PCM brings nothing to the so-called cognitive chip. Even if the cognitive chip made sense (which it does not), its value would be in the connectivity per sq inch (i.e., number of "synapses"), not the storage/counting media.
Just to keep things straight, almost all neurons send OUT only one signal along one axon. The axon branches at the end and connects to the dendrites of many other neurons. Neurons may have thousands of dendrites receiving signals from other neurons (or receptors) Axons and synapses are like PCM, there is no possible way they could actually work :-)
I can't help but find it a bit odd that IBM is still trying to duplicate probabilistic, over-complete, non-orthogonal, impulse integration systems using perfectly ordered and organized grids of binary devices. Might as well write the whole thing in software at that point. Biological neurons don't send signals in one or two defined routes, rather many directions randomized from neuron to neuron often including back to the neurons that originated the signal. It is interesting to note, though, that their learning algorithm does strengthen or "prune" pathways based on use.
Mr rbtbob-I am aware, and I tried to cover at least one application of a programmable resistance device, the PCM, in neural applications with the work I reported in:-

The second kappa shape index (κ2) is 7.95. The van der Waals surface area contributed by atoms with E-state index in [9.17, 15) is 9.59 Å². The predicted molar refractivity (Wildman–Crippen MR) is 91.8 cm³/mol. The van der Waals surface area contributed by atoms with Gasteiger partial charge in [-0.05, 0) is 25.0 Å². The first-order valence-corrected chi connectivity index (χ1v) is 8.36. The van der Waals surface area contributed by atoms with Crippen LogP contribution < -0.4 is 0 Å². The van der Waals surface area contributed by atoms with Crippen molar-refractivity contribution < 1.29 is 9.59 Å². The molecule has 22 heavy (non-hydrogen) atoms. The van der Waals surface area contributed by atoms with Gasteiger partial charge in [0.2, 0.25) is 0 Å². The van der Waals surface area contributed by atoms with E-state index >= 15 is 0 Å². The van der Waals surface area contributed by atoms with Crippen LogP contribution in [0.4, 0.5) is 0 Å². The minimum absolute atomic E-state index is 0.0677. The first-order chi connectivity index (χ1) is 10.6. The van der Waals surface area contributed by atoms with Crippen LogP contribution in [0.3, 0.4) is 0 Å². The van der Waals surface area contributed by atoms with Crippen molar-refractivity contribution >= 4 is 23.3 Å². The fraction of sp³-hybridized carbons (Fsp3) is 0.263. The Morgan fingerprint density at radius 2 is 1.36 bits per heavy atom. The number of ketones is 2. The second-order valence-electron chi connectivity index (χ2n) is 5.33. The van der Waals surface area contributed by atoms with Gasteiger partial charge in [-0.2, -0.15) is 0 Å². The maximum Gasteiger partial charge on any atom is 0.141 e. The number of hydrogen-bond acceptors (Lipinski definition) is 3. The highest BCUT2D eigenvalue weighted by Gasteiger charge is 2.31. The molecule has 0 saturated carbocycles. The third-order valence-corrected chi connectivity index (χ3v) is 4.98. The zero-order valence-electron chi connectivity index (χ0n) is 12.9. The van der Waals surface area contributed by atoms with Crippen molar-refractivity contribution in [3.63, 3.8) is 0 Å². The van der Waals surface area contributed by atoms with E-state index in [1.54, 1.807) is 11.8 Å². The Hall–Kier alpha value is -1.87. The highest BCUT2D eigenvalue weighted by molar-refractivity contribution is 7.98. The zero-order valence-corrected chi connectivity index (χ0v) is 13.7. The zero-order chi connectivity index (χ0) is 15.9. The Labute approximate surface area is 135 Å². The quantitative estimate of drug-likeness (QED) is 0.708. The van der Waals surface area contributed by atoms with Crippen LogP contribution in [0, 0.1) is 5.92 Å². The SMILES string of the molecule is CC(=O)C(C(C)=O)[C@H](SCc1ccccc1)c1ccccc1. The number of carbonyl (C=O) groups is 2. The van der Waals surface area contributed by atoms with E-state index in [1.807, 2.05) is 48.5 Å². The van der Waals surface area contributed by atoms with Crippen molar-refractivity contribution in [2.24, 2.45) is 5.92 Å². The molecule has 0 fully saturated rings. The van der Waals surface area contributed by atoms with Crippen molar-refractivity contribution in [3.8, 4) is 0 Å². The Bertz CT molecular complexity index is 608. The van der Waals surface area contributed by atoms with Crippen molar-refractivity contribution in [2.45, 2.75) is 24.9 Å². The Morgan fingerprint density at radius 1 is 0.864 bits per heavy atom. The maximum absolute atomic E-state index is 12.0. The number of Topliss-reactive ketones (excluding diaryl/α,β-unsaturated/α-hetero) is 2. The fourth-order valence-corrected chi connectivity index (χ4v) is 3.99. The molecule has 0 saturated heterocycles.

Here is my quote from PCM PR#4 that I think is applicable in light of the present stagnant state of commercial PCM product development
“If, going forward, the dreams of neural network emulation are to be fully realized, the challenges to PCM device designers in terms of precision, discrimination and scaling will exceed, by far, anything that has been accomplished to date.”
A quote that is also applicable to all programmable resistance devices, including, CBRAM and ReRAM. Also, with respect, I think you should also be reminded that for the synapse, timing between pre- and post-synaptic pulses as well as conduction change as a function of usage is important.
Naah, even Apple II's 1Mhz processor could beat humans at "Pong" and read a written letter 7! This is just another scam on the taxpayer, and IBM should be ashamed! The so-called cognitive computer is nothing more than an underpowered curve-fitting device that gets stuck in local extrema, as IBM knows very well. A multi-core CPU with enough DRAM beats IBM's monstrosity in any task, any time.
A Book For All Reasons Bernard Cole1 Comment Robert Oshana's recent book "Software Engineering for Embedded Systems (Newnes/Elsevier)," written and edited with Mark Kraeling, is a 'book for all reasons.' At almost 1,200 pages, it ...